This is a common misconception about passwords. It depends on your definition of password. You have to first define what you mean by password, such as "8 alphanumeric characters". Once you define that, then we can calculate.
An "alphanumeric" is 26 upper case, 26 lower case, and 10 numeric characters, or 62 possible combinations.
To try all combinations of an 8 character password, that would be:
62 * 62 * 62 * 62 * 62 * 62 * 62 * 62
Divided this by 13094 (the number of hashes per second), and you get 16674820955 seconds, or 528 years.
The impracticality of trying all combinations leads to other strategies, such as instead choosing dictionary words or "Markov Chains" to test the sorts of passwords are likely to choose, instead of trying all random combinations. You can't mathematically calculate how fast this is because it's entirely subjective. It depends upon luck, what passwords the targets have chosen, and what passwords you've chosen to test. It's often something of the order of a 10% chance of cracking a password with a few hours of cracking, but again, that's subjective experience. Depending on whose password you are cracking and how you are cracking it, your experience will vary.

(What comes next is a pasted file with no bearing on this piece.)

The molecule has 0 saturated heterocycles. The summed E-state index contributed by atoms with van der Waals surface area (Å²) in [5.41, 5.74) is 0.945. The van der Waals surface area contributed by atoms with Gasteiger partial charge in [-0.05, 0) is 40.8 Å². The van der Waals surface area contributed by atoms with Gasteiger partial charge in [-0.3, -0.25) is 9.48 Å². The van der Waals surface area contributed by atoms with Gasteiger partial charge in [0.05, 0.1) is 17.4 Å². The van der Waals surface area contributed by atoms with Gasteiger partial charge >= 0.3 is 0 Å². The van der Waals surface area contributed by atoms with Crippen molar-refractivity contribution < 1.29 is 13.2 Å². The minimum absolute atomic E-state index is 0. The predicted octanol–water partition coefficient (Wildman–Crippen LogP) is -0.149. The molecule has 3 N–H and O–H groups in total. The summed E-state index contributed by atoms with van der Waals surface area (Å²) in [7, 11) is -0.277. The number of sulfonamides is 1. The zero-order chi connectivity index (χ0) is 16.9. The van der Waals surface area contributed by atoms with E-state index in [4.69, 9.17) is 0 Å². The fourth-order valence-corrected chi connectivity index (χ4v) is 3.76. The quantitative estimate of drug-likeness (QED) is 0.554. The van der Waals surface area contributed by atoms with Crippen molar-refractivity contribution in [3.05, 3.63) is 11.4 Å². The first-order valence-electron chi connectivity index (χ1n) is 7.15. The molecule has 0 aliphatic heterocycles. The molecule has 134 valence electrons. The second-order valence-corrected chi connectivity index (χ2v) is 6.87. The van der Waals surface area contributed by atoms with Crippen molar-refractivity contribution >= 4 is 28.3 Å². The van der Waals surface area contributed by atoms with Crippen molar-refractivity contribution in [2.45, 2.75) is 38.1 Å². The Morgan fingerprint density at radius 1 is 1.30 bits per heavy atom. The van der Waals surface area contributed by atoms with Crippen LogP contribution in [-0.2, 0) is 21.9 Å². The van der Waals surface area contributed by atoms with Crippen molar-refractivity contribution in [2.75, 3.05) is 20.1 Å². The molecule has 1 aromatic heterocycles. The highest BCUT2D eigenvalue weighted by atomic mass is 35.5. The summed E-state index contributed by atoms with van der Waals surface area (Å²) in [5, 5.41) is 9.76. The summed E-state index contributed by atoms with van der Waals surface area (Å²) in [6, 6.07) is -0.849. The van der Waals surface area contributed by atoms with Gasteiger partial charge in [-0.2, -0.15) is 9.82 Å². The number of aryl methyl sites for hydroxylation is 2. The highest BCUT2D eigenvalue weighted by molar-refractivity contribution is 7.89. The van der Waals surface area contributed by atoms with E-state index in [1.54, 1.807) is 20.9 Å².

Anyway, the point is that this question has no answer. It's a misconception of how things work. And that's why you can't google the answer.